Now, in practical terms, what do you need to do to add a new post? Let's start by clicking to Add A Link.
The information to add is all mandatory.
After you click on submit, our post will look like this:
When you open the Librarian, page, you can browse the latest links. They are listed in insertion order. On your left, you can choose to limit the view to the latest ones in a specific category. If you click on *articles_, for instance, you will see the latest articles inserted. To go back to the main Librarian view, you can either click on the librarian icon on the top, or on *latest links_'.
If you have doubts, the FAQ will be here to help you.
Every category has a distinctive icon, which will help you to identify each link at a glance.
Of course, the Librarian would be next to useless if you read the links in the order they were inserted. Its true value is in the search.
First off, if you are lucky, and you see a tag that would satisfy your request among the posts at the top, clicking it will start a search by tag, and probably you are done.
If there is no such lucky combination in sight, then you should use the built-in ask the Librarian, the powerful search engine that takes advantage of the information provided by the patient community members.
A simple, Google style, for one word, will bear the results you expect. For example, if you enter "partitions," the Librarian performs a full-text search among titles and description.
Since the Librarian uses the MySQL full-text search, you can be more demanding. If you want to get all posts that talk about partitions and storage engines, you can ask for "+partition* +storage +engine".
Probably the beauty and usefulness of the Librarian is all in its multiple search. Let's say that you want to find contents about partitioning, but only the ones related to the MySQL Conference 2009. If the presentations have been tagged (and the ones about the latest MySQL Conference all have a 'uc2009' tag), then the request is easy. If you start your search with "tags:" or "tag:", the Librarian will combine the following tags, to restrict your search the way you want. "tags: partitioning, uc2009" will do the trick for you.
Please, pause for a moment and think about it. If the content is properly tagged, you will be able to find articles, videos, presentations related to a subject or to an event.
The MySQL Librarian can be built by a small group, but certainly can't be maintained and kept interesting by just a few people, no matter how expert, dedicated, and committed they are.
The Librarian was designed to be a collaborative tool. Community participation is essential to keeping the information interesting, useful and of a high quality.
The community must be involved with three tasks:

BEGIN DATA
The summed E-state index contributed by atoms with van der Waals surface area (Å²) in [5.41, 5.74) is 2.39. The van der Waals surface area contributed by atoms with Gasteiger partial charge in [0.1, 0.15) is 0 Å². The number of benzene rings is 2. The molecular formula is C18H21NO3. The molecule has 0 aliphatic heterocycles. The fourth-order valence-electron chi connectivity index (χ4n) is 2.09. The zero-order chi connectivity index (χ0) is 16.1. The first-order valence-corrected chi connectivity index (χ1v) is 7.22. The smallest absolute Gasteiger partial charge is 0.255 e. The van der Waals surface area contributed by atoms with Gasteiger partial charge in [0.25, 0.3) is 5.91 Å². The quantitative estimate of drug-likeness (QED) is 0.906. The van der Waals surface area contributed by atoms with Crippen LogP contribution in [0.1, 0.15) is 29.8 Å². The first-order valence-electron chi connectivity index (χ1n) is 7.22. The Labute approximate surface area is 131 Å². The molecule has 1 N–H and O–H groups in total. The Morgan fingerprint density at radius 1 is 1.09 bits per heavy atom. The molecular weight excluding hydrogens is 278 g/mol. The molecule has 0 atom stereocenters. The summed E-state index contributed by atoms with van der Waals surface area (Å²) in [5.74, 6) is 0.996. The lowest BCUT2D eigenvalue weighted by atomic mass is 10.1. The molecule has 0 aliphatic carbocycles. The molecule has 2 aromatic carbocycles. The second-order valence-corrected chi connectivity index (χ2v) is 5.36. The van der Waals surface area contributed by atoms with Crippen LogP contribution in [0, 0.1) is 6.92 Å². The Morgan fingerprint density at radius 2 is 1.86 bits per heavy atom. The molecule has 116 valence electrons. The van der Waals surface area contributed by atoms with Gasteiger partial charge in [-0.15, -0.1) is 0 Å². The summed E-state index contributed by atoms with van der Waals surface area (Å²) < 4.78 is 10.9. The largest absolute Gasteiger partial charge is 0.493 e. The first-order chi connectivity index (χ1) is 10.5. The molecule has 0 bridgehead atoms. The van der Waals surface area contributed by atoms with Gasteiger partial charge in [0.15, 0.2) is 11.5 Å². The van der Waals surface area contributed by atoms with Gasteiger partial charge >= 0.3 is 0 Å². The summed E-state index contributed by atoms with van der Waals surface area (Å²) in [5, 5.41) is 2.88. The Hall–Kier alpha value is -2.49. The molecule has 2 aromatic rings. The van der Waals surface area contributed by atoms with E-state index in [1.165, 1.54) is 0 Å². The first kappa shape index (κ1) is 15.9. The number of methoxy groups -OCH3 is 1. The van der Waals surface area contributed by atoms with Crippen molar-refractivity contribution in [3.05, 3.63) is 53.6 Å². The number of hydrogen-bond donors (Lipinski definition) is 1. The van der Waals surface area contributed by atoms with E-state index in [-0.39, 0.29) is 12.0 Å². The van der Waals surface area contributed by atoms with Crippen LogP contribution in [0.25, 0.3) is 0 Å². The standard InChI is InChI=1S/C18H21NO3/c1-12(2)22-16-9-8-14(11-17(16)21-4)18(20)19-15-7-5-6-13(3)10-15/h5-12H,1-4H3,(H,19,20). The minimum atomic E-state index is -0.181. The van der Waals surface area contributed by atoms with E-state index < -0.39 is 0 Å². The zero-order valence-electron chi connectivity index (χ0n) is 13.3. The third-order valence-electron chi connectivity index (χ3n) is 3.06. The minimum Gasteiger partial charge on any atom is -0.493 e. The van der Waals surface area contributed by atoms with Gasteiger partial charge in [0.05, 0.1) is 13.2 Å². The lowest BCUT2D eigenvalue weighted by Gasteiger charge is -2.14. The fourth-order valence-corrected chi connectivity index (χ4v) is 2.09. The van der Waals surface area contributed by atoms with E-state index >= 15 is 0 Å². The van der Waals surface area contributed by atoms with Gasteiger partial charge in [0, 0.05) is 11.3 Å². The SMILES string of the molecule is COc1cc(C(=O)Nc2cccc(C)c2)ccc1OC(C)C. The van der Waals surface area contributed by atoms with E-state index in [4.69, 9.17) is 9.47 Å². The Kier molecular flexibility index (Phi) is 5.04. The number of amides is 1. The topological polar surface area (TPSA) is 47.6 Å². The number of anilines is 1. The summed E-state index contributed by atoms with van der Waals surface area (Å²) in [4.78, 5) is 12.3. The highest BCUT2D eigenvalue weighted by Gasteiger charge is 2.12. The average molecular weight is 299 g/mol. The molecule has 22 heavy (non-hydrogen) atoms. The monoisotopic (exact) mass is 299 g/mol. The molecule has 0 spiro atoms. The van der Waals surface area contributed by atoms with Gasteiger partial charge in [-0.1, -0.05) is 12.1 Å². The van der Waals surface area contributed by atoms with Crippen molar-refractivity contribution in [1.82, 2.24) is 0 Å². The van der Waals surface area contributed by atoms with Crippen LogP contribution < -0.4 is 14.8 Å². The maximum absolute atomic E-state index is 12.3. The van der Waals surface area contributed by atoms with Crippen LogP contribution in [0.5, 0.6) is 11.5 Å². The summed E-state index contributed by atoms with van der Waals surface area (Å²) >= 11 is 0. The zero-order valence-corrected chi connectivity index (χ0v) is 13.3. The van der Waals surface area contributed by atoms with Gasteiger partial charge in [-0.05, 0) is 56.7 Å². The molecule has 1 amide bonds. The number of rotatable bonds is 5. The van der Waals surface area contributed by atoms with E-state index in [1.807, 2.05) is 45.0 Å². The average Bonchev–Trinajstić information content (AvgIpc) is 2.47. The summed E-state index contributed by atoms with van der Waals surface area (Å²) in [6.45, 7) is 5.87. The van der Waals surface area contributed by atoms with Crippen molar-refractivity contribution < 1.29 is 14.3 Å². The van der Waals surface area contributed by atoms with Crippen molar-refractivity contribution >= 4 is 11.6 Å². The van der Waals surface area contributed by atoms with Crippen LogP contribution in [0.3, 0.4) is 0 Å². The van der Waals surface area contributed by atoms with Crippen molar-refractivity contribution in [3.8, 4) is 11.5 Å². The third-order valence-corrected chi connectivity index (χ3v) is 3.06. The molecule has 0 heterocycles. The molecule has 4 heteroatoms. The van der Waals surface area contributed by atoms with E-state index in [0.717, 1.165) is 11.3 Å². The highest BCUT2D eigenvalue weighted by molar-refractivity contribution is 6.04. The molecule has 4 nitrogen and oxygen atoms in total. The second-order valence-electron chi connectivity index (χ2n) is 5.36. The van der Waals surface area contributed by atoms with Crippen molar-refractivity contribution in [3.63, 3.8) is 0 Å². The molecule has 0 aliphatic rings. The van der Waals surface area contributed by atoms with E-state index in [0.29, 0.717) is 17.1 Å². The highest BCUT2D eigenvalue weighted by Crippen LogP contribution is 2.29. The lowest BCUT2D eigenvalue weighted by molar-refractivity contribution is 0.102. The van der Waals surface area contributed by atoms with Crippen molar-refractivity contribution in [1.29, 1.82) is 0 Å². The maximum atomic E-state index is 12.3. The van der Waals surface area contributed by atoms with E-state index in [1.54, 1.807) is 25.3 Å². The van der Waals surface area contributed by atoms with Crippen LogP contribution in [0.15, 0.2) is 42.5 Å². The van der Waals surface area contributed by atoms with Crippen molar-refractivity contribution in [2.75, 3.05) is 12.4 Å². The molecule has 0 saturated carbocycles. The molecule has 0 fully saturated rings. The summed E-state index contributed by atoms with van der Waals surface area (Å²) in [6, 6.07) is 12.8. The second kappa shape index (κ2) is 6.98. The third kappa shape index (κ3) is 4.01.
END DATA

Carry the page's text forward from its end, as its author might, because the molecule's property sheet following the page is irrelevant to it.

If you want to help, you may come across a large collection of links that deserve to be inserted. For example, you want to get the links of all the presentation materials listed under the MySQL Conference 2008, 2007, 2006, or you were maintaining a list of useful articles for your own purposes. Whatever the reason, if you have a batch of good entries that you want to insert, you can create a spreadsheet (or a CSV file) with the entries to insert and one of the administrators can do it for you. Using this system, Sakila the Librarian (the friendly name used by the administrators for mass insertions) inserted 90 presentations from the latest MySQL Conference and 20 videos from MySQL University.
The format of the entries is simple. There must be five fields per line:
Send the files to mysql-librarian AT sun DOT com, using the word "INSERT" in the subject. An Administrator will check the entries for appropriateness (we have to be very careful about SPAM!) and eventually insert them.
The MySQL Librarian has been designed for the community, but with the individual needs in mind. Searching is not enough. You want to keep track of things. You want to keep a list of articles that you find, no matter what tags they have. In addition to tagging, and voting, which are actions that influence other people, you can do something for yourself: add to your favorites.
If you click on the grey star next to each post title, the post will be added to your private list of favorites.
Then, you can use it for whatever reason you want. You may keep them for long term reference, or you may have them listed as "things to read when I have time." It's up to you.
The MySQL Librarian lives in the 21st century, where social networks are as important as physical ones. Thus, it has connections to many places, where it gets or gives information.
There is a Twitter user that broadcasts the new entries.
Planet MySQL is probably the main provider of contents for the Librarian. Whenever you find a blog post that deserves wider exposure in the Librarian, you can click on the "Add to MySQL Librarian" link, and you will be taken to the insertion form, which will be almost completely filled for you. All, you need to do is add a description and eventually edit the tags.
The MySQL Librarian is a wealth of technical knowledge, created for the community and made great and better by the community. With everyone's participation, it can become the focal point of MySQL reference on the web.